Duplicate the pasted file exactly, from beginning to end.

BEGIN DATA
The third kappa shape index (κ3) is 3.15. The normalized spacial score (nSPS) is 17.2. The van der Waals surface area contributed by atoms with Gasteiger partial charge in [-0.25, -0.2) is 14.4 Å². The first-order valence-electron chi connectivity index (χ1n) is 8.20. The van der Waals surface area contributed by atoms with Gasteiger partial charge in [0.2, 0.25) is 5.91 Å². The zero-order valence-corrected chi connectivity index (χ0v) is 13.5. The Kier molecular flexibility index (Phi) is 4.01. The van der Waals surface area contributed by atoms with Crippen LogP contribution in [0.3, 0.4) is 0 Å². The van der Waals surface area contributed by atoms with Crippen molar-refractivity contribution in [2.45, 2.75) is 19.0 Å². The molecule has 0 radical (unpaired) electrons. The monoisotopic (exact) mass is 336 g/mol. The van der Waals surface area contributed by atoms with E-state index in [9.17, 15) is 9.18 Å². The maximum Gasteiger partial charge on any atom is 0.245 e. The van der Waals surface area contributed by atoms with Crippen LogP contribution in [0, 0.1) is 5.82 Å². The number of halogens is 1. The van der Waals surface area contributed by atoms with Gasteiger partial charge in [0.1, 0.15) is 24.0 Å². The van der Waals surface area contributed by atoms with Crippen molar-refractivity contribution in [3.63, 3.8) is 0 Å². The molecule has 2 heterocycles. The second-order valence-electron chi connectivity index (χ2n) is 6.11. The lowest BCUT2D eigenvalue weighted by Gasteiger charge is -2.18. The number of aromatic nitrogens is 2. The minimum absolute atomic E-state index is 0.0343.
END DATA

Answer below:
The third kappa shape index (κ3) is 3.15. The normalized spacial score (nSPS) is 17.2. The van der Waals surface area contributed by atoms with Gasteiger partial charge in [-0.25, -0.2) is 14.4 Å². The first-order valence-electron chi connectivity index (χ1n) is 8.20. The van der Waals surface area contributed by atoms with Gasteiger partial charge in [0.2, 0.25) is 5.91 Å². The zero-order valence-corrected chi connectivity index (χ0v) is 13.5. The Kier molecular flexibility index (Phi) is 4.01. The van der Waals surface area contributed by atoms with Crippen LogP contribution in [0.3, 0.4) is 0 Å². The van der Waals surface area contributed by atoms with Crippen molar-refractivity contribution in [2.45, 2.75) is 19.0 Å². The molecule has 0 radical (unpaired) electrons. The monoisotopic (exact) mass is 336 g/mol. The van der Waals surface area contributed by atoms with E-state index in [9.17, 15) is 9.18 Å². The maximum Gasteiger partial charge on any atom is 0.245 e. The van der Waals surface area contributed by atoms with Crippen LogP contribution in [0, 0.1) is 5.82 Å². The number of halogens is 1. The van der Waals surface area contributed by atoms with Gasteiger partial charge in [0.1, 0.15) is 24.0 Å². The van der Waals surface area contributed by atoms with Crippen molar-refractivity contribution in [3.63, 3.8) is 0 Å². The molecule has 2 heterocycles. The second-order valence-electron chi connectivity index (χ2n) is 6.11. The lowest BCUT2D eigenvalue weighted by Gasteiger charge is -2.18. The number of aromatic nitrogens is 2. The minimum absolute atomic E-state index is 0.0343.